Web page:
Northwest Missourian Opinion

It’s 2019, and women’s clothing still has fake pockets. Nothing is worse than buying a new pair of jeans only to come home and see the pockets either aren’t real or are so small that anything larger than a penny would fall out.

Pockets are already hard to find. Having clothes with pockets is as rare as finding a commuter parking spot on campus. It’s time for women’s fashion to be addressed with the same standards as men’s clothing.

Buying baby clothes can be infuriating when I find the 6-month-old shorts have pockets, and the pants I’m wearing do not. My cousin — who just learned how to crawl — doesn’t have anything to put in his pockets. I need a place to put my phone and keys; babies should not have more pockets than a grown woman.

According to a BBC article, adding pockets to clothes on a mass scale wouldn’t cost extra. The resistance to giving women pockets isn’t about the cost but rather the way the clothing would look on women if it had pockets.

Designers worry having pockets on clothing would be unflattering to the woman’s figure. Because a woman, obviously, only dresses herself to draw attention to the shape of her body.

The fashion industry is predominantly run by men who focus on design rather than functionality, according to an article on The Atlantic. Female attire often lacks pockets just because men don’t think women look as good with them.

The magazine Glamour and the Council of Fashion Designers of America did a study called “The Glass Runway” to see why women don’t often work in leadership positions of the fashion industry even though most fashion majors are women.

The study found that only 14 percent of major brands for women’s clothing are directed by a female executive in 2015. Part of the reason was women were less encouraged to advance. Men moved to higher positions more easily, with 18 percent getting promoted without asking while only 5 percent of women did.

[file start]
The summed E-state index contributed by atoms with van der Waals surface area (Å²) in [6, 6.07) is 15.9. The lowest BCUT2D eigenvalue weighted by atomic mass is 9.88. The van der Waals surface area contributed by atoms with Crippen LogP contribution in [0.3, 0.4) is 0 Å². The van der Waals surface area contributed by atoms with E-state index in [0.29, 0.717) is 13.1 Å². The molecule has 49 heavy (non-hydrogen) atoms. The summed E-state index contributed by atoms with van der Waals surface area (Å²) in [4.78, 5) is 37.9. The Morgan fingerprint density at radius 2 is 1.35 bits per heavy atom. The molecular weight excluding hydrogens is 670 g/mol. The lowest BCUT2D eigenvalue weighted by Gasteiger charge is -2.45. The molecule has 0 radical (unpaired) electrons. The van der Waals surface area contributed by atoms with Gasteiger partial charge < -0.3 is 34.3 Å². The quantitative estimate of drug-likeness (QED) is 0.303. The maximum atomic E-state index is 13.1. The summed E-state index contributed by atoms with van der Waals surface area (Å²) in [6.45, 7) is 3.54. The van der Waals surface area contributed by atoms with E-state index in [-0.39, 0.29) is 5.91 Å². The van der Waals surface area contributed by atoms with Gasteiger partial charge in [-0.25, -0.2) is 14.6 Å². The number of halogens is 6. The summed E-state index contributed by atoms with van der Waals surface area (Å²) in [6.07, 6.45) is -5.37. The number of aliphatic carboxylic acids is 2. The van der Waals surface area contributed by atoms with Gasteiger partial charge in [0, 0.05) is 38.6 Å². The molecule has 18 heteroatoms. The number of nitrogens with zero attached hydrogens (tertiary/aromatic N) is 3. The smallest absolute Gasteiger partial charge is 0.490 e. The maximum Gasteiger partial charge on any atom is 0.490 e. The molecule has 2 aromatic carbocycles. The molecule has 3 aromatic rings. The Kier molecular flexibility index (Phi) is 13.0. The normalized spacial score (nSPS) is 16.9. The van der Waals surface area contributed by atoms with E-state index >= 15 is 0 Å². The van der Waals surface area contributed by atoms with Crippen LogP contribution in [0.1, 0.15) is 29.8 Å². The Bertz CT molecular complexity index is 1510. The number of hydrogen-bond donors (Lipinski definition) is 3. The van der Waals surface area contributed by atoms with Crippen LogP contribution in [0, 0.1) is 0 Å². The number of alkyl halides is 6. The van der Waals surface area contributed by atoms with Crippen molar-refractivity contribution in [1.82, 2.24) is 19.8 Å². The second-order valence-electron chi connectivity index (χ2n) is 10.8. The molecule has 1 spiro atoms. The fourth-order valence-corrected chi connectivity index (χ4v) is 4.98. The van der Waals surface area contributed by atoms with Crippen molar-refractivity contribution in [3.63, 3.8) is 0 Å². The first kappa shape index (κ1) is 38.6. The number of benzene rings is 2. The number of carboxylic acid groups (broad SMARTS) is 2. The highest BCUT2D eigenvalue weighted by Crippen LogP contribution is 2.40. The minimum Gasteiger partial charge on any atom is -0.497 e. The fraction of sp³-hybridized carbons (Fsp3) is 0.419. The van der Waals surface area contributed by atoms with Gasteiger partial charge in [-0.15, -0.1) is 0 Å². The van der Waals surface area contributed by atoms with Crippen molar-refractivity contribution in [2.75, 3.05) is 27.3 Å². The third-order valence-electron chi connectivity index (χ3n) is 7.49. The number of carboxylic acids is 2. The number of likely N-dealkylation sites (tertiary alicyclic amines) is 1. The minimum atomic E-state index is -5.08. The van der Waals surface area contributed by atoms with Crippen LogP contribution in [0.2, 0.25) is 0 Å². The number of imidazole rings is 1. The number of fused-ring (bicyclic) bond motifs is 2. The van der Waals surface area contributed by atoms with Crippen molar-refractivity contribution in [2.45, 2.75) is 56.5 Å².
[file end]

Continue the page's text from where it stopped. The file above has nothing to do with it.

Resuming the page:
Due to the lack of pockets, many women carry purses or handbags. The purse serves the same purpose as a man’s pocket; it’s used to hold the woman’s belongings. Carrying a purse has become synonymous with being a woman, simply because we’re denied pockets.

I have to bring a separate bag to carry my phone, wallet and keys, while a man could keep that all on his person with room to spare. My uncle once slipped his entire Kindle Fire into one of his pockets. In my one pair of jeans with pockets, I can’t even walk without my phone falling out because it’s so shallow.

Women’s clothing has been fostering inequality for far too long. Women have been asking for pockets since the 19th century, according to a video by George Takei. Women get excited when they see pockets on their clothes, only to be disappointed when they discover the pockets were just sewn on for design and can’t hold anything.

All because the designer thinks the outfit would look bad if the pockets were real.

Purses can be a nice accessory at times, but it’s a hassle more often than not. It’s difficult to do things with a bag under my armpit or in my hand. Women shouldn’t have to look so hard to find pockets.

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